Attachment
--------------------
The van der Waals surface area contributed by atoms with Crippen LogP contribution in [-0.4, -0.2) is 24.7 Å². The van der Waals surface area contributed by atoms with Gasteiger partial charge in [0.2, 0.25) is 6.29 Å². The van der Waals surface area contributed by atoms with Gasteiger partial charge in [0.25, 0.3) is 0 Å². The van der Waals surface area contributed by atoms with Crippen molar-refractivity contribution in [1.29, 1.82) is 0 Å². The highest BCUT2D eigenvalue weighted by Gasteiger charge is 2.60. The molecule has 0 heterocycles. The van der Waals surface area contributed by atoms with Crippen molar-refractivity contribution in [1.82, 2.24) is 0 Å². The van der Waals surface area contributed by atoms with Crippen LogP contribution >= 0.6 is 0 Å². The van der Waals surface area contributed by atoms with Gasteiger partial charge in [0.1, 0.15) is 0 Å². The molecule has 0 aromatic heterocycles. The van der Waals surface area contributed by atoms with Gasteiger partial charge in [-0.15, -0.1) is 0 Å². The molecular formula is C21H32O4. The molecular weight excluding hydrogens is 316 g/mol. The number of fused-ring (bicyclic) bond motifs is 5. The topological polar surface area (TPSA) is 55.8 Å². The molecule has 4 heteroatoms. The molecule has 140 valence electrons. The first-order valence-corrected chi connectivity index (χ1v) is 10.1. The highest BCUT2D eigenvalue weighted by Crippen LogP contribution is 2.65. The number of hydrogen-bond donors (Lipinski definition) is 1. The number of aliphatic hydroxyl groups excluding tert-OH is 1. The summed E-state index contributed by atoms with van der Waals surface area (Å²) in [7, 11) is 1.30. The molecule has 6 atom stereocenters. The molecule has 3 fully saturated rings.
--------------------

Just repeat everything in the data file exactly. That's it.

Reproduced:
The van der Waals surface area contributed by atoms with Crippen LogP contribution in [-0.4, -0.2) is 24.7 Å². The van der Waals surface area contributed by atoms with Gasteiger partial charge in [0.2, 0.25) is 6.29 Å². The van der Waals surface area contributed by atoms with Gasteiger partial charge in [0.25, 0.3) is 0 Å². The van der Waals surface area contributed by atoms with Crippen molar-refractivity contribution in [1.29, 1.82) is 0 Å². The highest BCUT2D eigenvalue weighted by Gasteiger charge is 2.60. The molecule has 0 heterocycles. The van der Waals surface area contributed by atoms with Crippen molar-refractivity contribution in [1.82, 2.24) is 0 Å². The van der Waals surface area contributed by atoms with Crippen LogP contribution >= 0.6 is 0 Å². The van der Waals surface area contributed by atoms with Gasteiger partial charge in [0.1, 0.15) is 0 Å². The molecule has 0 aromatic heterocycles. The van der Waals surface area contributed by atoms with Gasteiger partial charge in [-0.15, -0.1) is 0 Å². The molecular formula is C21H32O4. The molecular weight excluding hydrogens is 316 g/mol. The number of fused-ring (bicyclic) bond motifs is 5. The topological polar surface area (TPSA) is 55.8 Å². The molecule has 4 heteroatoms. The molecule has 140 valence electrons. The first-order valence-corrected chi connectivity index (χ1v) is 10.1. The highest BCUT2D eigenvalue weighted by Crippen LogP contribution is 2.65. The number of hydrogen-bond donors (Lipinski definition) is 1. The number of aliphatic hydroxyl groups excluding tert-OH is 1. The summed E-state index contributed by atoms with van der Waals surface area (Å²) in [7, 11) is 1.30. The molecule has 6 atom stereocenters. The molecule has 3 fully saturated rings.